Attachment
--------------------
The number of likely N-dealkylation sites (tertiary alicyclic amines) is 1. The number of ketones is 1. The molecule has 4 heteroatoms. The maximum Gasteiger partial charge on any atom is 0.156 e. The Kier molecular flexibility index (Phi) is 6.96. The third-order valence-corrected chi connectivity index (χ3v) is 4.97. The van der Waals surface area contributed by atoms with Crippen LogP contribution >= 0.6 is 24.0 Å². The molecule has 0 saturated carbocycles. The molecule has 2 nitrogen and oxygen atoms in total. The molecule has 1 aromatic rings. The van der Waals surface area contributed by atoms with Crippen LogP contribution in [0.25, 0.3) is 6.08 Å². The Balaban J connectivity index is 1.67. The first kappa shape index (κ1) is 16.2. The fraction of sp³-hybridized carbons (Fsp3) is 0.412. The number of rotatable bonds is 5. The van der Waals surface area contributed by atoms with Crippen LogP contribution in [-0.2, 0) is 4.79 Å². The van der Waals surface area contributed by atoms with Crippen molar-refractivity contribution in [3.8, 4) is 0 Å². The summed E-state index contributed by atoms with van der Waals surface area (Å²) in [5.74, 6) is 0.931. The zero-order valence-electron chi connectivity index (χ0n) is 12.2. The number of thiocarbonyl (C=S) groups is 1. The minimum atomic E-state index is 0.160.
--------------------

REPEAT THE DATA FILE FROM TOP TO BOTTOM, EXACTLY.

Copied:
The number of likely N-dealkylation sites (tertiary alicyclic amines) is 1. The number of ketones is 1. The molecule has 4 heteroatoms. The maximum Gasteiger partial charge on any atom is 0.156 e. The Kier molecular flexibility index (Phi) is 6.96. The third-order valence-corrected chi connectivity index (χ3v) is 4.97. The van der Waals surface area contributed by atoms with Crippen LogP contribution >= 0.6 is 24.0 Å². The molecule has 0 saturated carbocycles. The molecule has 2 nitrogen and oxygen atoms in total. The molecule has 1 aromatic rings. The van der Waals surface area contributed by atoms with Crippen LogP contribution in [0.25, 0.3) is 6.08 Å². The Balaban J connectivity index is 1.67. The first kappa shape index (κ1) is 16.2. The fraction of sp³-hybridized carbons (Fsp3) is 0.412. The number of rotatable bonds is 5. The van der Waals surface area contributed by atoms with Crippen LogP contribution in [-0.2, 0) is 4.79 Å². The van der Waals surface area contributed by atoms with Crippen molar-refractivity contribution in [3.8, 4) is 0 Å². The summed E-state index contributed by atoms with van der Waals surface area (Å²) in [5.74, 6) is 0.931. The zero-order valence-electron chi connectivity index (χ0n) is 12.2. The number of thiocarbonyl (C=S) groups is 1. The minimum atomic E-state index is 0.160.